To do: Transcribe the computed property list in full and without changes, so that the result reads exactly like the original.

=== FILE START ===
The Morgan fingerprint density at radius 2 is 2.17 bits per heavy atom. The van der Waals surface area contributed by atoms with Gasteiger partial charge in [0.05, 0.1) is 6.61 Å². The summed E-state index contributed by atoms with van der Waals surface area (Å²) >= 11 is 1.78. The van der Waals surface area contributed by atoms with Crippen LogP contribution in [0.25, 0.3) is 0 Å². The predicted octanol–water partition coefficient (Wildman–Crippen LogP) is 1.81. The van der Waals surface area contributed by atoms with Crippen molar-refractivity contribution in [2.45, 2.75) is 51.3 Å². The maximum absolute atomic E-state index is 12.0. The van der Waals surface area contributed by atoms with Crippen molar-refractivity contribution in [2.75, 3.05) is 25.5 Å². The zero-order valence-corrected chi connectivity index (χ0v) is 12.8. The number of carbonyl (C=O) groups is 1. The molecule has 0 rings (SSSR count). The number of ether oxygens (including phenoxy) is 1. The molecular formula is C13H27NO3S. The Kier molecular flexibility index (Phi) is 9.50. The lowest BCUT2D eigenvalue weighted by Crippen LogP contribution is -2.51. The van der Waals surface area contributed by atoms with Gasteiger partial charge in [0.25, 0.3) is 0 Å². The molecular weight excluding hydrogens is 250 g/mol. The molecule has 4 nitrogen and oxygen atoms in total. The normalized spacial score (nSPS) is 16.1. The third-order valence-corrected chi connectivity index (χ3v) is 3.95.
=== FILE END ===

The Morgan fingerprint density at radius 2 is 2.17 bits per heavy atom. The van der Waals surface area contributed by atoms with Gasteiger partial charge in [0.05, 0.1) is 6.61 Å². The summed E-state index contributed by atoms with van der Waals surface area (Å²) >= 11 is 1.78. The van der Waals surface area contributed by atoms with Crippen LogP contribution in [0.25, 0.3) is 0 Å². The predicted octanol–water partition coefficient (Wildman–Crippen LogP) is 1.81. The van der Waals surface area contributed by atoms with Crippen molar-refractivity contribution in [2.45, 2.75) is 51.3 Å². The maximum absolute atomic E-state index is 12.0. The van der Waals surface area contributed by atoms with Crippen molar-refractivity contribution in [2.75, 3.05) is 25.5 Å². The zero-order valence-corrected chi connectivity index (χ0v) is 12.8. The number of carbonyl (C=O) groups is 1. The molecule has 0 rings (SSSR count). The number of ether oxygens (including phenoxy) is 1. The molecular formula is C13H27NO3S. The Kier molecular flexibility index (Phi) is 9.50. The lowest BCUT2D eigenvalue weighted by Crippen LogP contribution is -2.51. The van der Waals surface area contributed by atoms with Gasteiger partial charge in [0.25, 0.3) is 0 Å². The molecular weight excluding hydrogens is 250 g/mol. The molecule has 4 nitrogen and oxygen atoms in total. The normalized spacial score (nSPS) is 16.1. The third-order valence-corrected chi connectivity index (χ3v) is 3.95.